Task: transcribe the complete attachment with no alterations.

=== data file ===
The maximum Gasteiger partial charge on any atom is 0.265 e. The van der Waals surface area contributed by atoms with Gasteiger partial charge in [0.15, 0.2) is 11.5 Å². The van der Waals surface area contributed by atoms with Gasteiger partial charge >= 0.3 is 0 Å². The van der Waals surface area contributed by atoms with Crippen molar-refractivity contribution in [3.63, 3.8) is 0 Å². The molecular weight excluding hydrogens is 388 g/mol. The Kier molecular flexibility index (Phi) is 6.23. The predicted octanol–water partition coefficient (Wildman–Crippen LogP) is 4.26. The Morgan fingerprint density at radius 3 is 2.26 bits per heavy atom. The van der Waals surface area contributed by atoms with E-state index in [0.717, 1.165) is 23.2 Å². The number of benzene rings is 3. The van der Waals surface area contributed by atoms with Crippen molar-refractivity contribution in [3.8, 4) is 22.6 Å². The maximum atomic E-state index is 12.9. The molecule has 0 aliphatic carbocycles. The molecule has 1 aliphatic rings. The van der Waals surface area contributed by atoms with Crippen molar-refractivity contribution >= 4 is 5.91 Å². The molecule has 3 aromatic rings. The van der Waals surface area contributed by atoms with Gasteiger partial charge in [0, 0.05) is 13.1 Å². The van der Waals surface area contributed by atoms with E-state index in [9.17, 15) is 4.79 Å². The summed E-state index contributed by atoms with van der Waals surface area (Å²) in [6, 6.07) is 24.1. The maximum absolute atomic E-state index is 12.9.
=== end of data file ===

The maximum Gasteiger partial charge on any atom is 0.265 e. The van der Waals surface area contributed by atoms with Gasteiger partial charge in [0.15, 0.2) is 11.5 Å². The van der Waals surface area contributed by atoms with Gasteiger partial charge >= 0.3 is 0 Å². The van der Waals surface area contributed by atoms with Crippen molar-refractivity contribution in [3.63, 3.8) is 0 Å². The molecular weight excluding hydrogens is 388 g/mol. The Kier molecular flexibility index (Phi) is 6.23. The predicted octanol–water partition coefficient (Wildman–Crippen LogP) is 4.26. The Morgan fingerprint density at radius 3 is 2.26 bits per heavy atom. The van der Waals surface area contributed by atoms with E-state index in [0.717, 1.165) is 23.2 Å². The number of benzene rings is 3. The van der Waals surface area contributed by atoms with Crippen molar-refractivity contribution in [3.8, 4) is 22.6 Å². The maximum atomic E-state index is 12.9. The molecule has 0 aliphatic carbocycles. The molecule has 1 aliphatic rings. The van der Waals surface area contributed by atoms with Crippen molar-refractivity contribution >= 4 is 5.91 Å². The molecule has 3 aromatic rings. The van der Waals surface area contributed by atoms with Gasteiger partial charge in [0, 0.05) is 13.1 Å². The van der Waals surface area contributed by atoms with E-state index in [9.17, 15) is 4.79 Å². The summed E-state index contributed by atoms with van der Waals surface area (Å²) in [6, 6.07) is 24.1. The maximum absolute atomic E-state index is 12.9.